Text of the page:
Sometimes, it can be hard to tell psoriasis apart from other skin conditions like eczema, ringworm, or seborrheic dermatitis. Noticing key differences can help you determine what condition you have.

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If a red, itchy, or scaly rash emerges on your skin, you may naturally wonder whether it’s psoriasis, eczema, or something else.

While a visit to a medical professional for a formal diagnosis is always recommended, you can also narrow down the possibilities by paying attention to different signs and symptoms.

Read on to learn about how to tell psoriasis apart from other common skin conditions.

Psoriasis is an autoimmune condition that often appears on the outer elbows, outer knees, lower back, hands, and scalp.

Several different forms include:

  • Plaque psoriasis: This is the most common type (about 80% of cases), characterized by thick, silver-scaled plaques.
  • Guttate psoriasis: This form causes large rashes consisting of small scaling pink to salmon-colored bumps.
  • Inverse psoriasis: This causes smooth, red patches of skin that may look raw.
  • Pustular psoriasis: This causes pus-filled bumps.
  • Erythrodermic psoriasis: A severe form of psoriasis with widespread redness, peeling, inflammation, and burning, this can also cause a fever.

Both eczema and psoriasis cause skin discoloration and itching. However, key differences include:

  • Appearance: Psoriasis typically forms thick, silvery scales, while eczema is often characterized by dry, leathery patches.
  • Location: Psoriasis typically appears on the outer elbows and knees, while atopic eczema typically occurs on the inner elbows and knees.
  • Onset: Psoriasis typically emerges later in life. Eczema often starts in childhood.

Learn more about the differences between eczema and psoriasis.

Both seborrheic dermatitis and eczema can affect the scalp and cause itching and irritation. Differences include:

  • Appearance: Psoriasis forms thick, dry, silvery scales. Seborrheic dermatitis typically produces flaky white or yellowish greasy scales.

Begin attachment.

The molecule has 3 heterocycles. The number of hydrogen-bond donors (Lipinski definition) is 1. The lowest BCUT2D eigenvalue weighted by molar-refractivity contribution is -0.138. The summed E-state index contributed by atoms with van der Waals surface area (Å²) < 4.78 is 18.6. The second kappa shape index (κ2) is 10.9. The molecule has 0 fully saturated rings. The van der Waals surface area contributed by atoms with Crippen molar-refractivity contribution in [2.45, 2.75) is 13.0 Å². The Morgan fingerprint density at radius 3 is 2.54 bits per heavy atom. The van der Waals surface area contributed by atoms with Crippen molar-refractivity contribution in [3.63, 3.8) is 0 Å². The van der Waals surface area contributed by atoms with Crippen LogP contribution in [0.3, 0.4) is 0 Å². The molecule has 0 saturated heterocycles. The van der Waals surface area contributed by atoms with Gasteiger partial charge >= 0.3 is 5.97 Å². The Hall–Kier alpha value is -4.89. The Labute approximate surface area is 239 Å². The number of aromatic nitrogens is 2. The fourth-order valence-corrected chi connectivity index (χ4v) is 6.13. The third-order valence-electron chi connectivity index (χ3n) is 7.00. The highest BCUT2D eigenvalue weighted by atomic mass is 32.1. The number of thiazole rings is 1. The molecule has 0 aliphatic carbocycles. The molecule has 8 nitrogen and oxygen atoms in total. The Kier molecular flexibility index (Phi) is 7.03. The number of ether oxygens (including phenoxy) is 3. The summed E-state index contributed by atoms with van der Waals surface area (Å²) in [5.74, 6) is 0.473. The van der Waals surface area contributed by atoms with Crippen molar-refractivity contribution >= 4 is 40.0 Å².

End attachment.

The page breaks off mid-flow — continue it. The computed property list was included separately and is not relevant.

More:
• Location: Psoriasis may appear anywhere on the body, while seborrheic dermatitis pops up in areas with lots of oil, like the scalp.

Learn more about the differences between seborrheic dermatitis and psoriasis.

Both ringworm and psoriasis include discolored scaly patches, but differ in:

  • Appearance: Ringworm typically has a distinct circular shape with unaffected skin in the center (a ring). Psoriasis patches tend to be much more irregular, although somewhat symmetrical.
  • Cause: Ringworm stems from a fungal infection and is contagious. Psoriasis is not contagious and autoimmune factors cause it.

Learn more about the differences between psoriasis and ringworm.

Both pityriasis rosea and psoriasis involve scaly rashes. They differ in:

  • Appearance: Pityriasis rosea lesions are usually scattered in a diffused “Christmas tree” pattern. Psoriasis typically lacks a distinctive pattern, aside from some symmetry.
  • Location: Pityriasis rosea typically emerges on the trunk, upper legs, hips, upper arms, and shoulders. Psoriasis can appear anywhere.
  • Duration: Pityriasis rosea typically clears up in a few weeks to months. Psoriasis is a chronic condition which means it lasts for a long period of time.
  • Causes: While the cause of pityriasis rosea in’t fully understood, it’s thought to be viral in nature, while psoriasis is an autoimmune condition.

Learn more about the differences between psoriasis and pityriasis rosea.

Both lichen planus and psoriasis are inflammatory conditions. They have key differences including:

  • Appearance: Most commonly, lichen planus causes bumps that are shiny, firm, and reddish purple. Sometimes the bumps have tiny white lines running through them. Psoriasis forms thicker plaques.
  • Location: Lichen planus can cause swelling and irritation in the mucous membranes, such as the mouth and genitals. However, psoriasis typically doesn’t.
  • Duration: Lichen planus tends to clear on its own over the course of months or years, while psoriasis is a chronic condition.

Learn more about the differences between psoriasis and lichen planus.

Less commonly, people may mistake psoriasis for conditions including:

Whether you think you may have psoriasis or another skin condition, it’s a good idea to visit a doctor if you experience:

  • skin changes that last more than a couple of weeks
  • severe itching, pain, or discomfort that interferes with your daily life
  • rapid spreading or worsening of symptoms
  • signs of infection such as intense redness, inflammation, or pus
  • joint pain or swelling in addition to skin changes
  • fever

Although psoriasis has overlapping symptoms with several other skin conditions, understanding a few key differences can help you arrive at the correct diagnosis.

Of course, it’s always best to visit a dermatologist who can formally diagnose your condition and help guide you to the appropriate treatment.

If your skin condition interferes with your daily life, seeking support can help you live more fully and well again.